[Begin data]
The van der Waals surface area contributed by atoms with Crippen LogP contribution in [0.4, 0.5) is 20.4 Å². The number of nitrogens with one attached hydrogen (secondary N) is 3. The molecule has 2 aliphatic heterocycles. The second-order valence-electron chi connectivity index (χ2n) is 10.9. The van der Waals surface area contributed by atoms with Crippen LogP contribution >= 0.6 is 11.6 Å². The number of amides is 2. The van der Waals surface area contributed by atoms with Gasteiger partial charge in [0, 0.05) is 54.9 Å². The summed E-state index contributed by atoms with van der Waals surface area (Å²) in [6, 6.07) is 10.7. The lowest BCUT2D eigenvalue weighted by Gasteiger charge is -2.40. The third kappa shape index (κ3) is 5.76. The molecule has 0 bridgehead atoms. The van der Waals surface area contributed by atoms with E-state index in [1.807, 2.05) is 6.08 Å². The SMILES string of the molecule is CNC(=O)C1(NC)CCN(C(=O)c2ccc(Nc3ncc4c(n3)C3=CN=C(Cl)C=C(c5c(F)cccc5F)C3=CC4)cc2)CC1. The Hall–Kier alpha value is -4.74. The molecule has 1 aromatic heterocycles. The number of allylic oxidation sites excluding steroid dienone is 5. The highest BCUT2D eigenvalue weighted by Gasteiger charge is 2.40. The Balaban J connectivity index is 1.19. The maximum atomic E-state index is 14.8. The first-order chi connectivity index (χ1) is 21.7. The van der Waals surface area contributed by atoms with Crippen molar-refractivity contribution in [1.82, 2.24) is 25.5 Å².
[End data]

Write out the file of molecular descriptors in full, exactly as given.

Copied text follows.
The van der Waals surface area contributed by atoms with Crippen LogP contribution in [0.4, 0.5) is 20.4 Å². The number of nitrogens with one attached hydrogen (secondary N) is 3. The molecule has 2 aliphatic heterocycles. The second-order valence-electron chi connectivity index (χ2n) is 10.9. The van der Waals surface area contributed by atoms with Crippen LogP contribution >= 0.6 is 11.6 Å². The number of amides is 2. The van der Waals surface area contributed by atoms with Gasteiger partial charge in [0, 0.05) is 54.9 Å². The summed E-state index contributed by atoms with van der Waals surface area (Å²) in [6, 6.07) is 10.7. The lowest BCUT2D eigenvalue weighted by Gasteiger charge is -2.40. The third kappa shape index (κ3) is 5.76. The molecule has 0 bridgehead atoms. The van der Waals surface area contributed by atoms with E-state index in [1.807, 2.05) is 6.08 Å². The SMILES string of the molecule is CNC(=O)C1(NC)CCN(C(=O)c2ccc(Nc3ncc4c(n3)C3=CN=C(Cl)C=C(c5c(F)cccc5F)C3=CC4)cc2)CC1. The Hall–Kier alpha value is -4.74. The molecule has 1 aromatic heterocycles. The number of allylic oxidation sites excluding steroid dienone is 5. The highest BCUT2D eigenvalue weighted by Gasteiger charge is 2.40. The Balaban J connectivity index is 1.19. The maximum atomic E-state index is 14.8. The first-order chi connectivity index (χ1) is 21.7. The van der Waals surface area contributed by atoms with Crippen molar-refractivity contribution in [1.82, 2.24) is 25.5 Å².